The younger generation of Ethiopian Israelis is doing better in the fields of education and employment than the older generation, but there is still a long way to go in closing the gaps between the Ethiopian community and the rest of the country’s Jewish population in those areas.
These were the findings of a new survey by the Taub Center for Social Policy Studies in Israel, which is being released Thursday.
Taub Center researchers Hadas Fuchs and Gilad Brand put together the survey, which was entitled “Education and Employment Trends Among Ethiopian Israelis” and examined education and employment data for Israelis of Ethiopian origin between 1998 and 2011.
The study found substantial gaps in the number of academic degree-holders when comparing younger Ethiopians with their older counterparts, and comparing the Ethiopian population at large to other Jewish Israelis.
Only 20 percent of Ethiopians who were either born in Israel or moved here at a young age hold an academic degree – half the percentage (40%) of the rest of the Jewish population, the survey found.
However, the academic education rate among Ethiopians who moved to Israel after the age of 12 is even lower, at only 6%, and most of that 6% consists of people who arrived between the ages of 13 and 18, the study showed.
A more encouraging finding was the improvement in high school education among Ethiopians raised in Israel. According to the study, while the high school graduation rate among those who moved to Israel after the age of 12 is only 36%, that figure jumps to 90% among those who were raised here – a rate similar to that of the non-Ethiopian Jewish population.
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In terms of employment rates, the study found that employment among Ethiopian citizens of prime working ages (25 to 54) has risen substantially over the past decade and stabilized during the 2009-2011 period at around 72% – only slightly lower than the 79% employment rate among other Jewish Israelis.
The increase was particularly sharp for Ethiopian women, who went from a 35% employment rate between 1998 and 2000, to 65% between 2009 and 2011.
An improvement is also evident in the number of work hours, the study said: There has been a decrease in part-time positions among Ethiopians over the past few years, alongside an increase in both their overall employment rate and the number of Ethiopians holding full-time positions.
As in the case of education, the employment figures for Ethiopians who were educated here were better than those for people who arrived at a later age.
Nevertheless, the study did show gaps between the Ethiopian population and the rest of the country’s Jewish population.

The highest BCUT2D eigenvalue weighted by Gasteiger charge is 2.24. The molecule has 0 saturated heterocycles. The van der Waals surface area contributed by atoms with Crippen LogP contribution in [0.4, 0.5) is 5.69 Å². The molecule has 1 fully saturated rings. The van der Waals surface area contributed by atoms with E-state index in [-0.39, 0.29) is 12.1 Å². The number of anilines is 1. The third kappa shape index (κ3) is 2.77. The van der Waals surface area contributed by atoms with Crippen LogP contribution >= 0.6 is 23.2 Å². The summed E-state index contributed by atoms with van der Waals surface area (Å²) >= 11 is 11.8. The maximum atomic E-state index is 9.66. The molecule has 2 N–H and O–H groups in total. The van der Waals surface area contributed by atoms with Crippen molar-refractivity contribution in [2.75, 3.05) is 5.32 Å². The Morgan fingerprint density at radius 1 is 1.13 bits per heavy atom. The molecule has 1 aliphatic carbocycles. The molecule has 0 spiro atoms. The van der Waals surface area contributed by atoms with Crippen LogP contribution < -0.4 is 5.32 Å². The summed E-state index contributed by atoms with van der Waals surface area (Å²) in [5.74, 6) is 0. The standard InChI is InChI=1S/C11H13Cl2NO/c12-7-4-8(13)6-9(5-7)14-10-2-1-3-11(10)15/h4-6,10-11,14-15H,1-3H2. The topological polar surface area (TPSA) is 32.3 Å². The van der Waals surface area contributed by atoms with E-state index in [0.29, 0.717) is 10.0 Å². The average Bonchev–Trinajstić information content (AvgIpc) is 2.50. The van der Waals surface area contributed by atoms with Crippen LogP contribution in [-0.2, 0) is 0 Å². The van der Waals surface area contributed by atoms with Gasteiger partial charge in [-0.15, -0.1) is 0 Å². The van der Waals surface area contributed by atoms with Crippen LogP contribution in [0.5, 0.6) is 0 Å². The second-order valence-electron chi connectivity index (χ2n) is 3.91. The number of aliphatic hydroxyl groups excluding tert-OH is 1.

Only about 21% of Ethiopians educated in Israel are in the top echelons of the labor market, compared to about 40% of the rest of the Jewish population, and about 60% of Ethiopians have lowskilled or unskilled jobs, compared to some 41% of their non-Ethiopian Jewish counterparts.
Among Ethiopians who arrived in the country when they were older, the study found that 50% of women and 17% of men work in cleaning and kitchen services.
Employment figures in the same fields among Ethiopians educated in Israel are similar to those for the rest of the Jewish population, at around 3.9%.
“The Ethiopian Israeli community is worse off than the rest of the Jewish population.
That being said, there are substantial differences between those who moved to Israel at a later age and those who grew up in Israel,” said Fuchs in summarizing the report.
“The former are characterized by low education levels, and though they integrated into the labor force, they did so at the bottom of the labor market.... The education levels of Ethiopian Israelis who were educated in Israel along with the rest of the Jewish population are improving with time,” she went on. “Beyond that, the rate of Ethiopian Israelis who are working in a profession that matches their academic degree is similar to the rest of the Jewish population, though there is low representation in the professions with the highest relative wages and in management positions.”
According to Brand, there is an implied connection between these education and employment rates.
“It is implied that the relatively low education rates in the Ethiopian Israeli community are the main cause for the relatively low numbers in the labor market,” he said.
“This finding supports the importance of modern and high-quality education, with an emphasis on accessibility to the fields considered most prestigious, as a medium for integrating properly into the labor market.”
Citing the Central Bureau of Statistics, the researchers reported that as of 2013, the population of Israelis of Ethiopian origin stood at 135,500, about 1.7% of the total population.
The gross monthly cash income for an Ethiopian household was about NIS 11,452, approximately 35% less than the average population income of about NIS 17,711 per household.
The Taub Center is an independent, non-partisan institution for socioeconomic research based in Jerusalem.
The center provides decision makers, as well as the public in general, with a big-picture perspective on economic and social issues.
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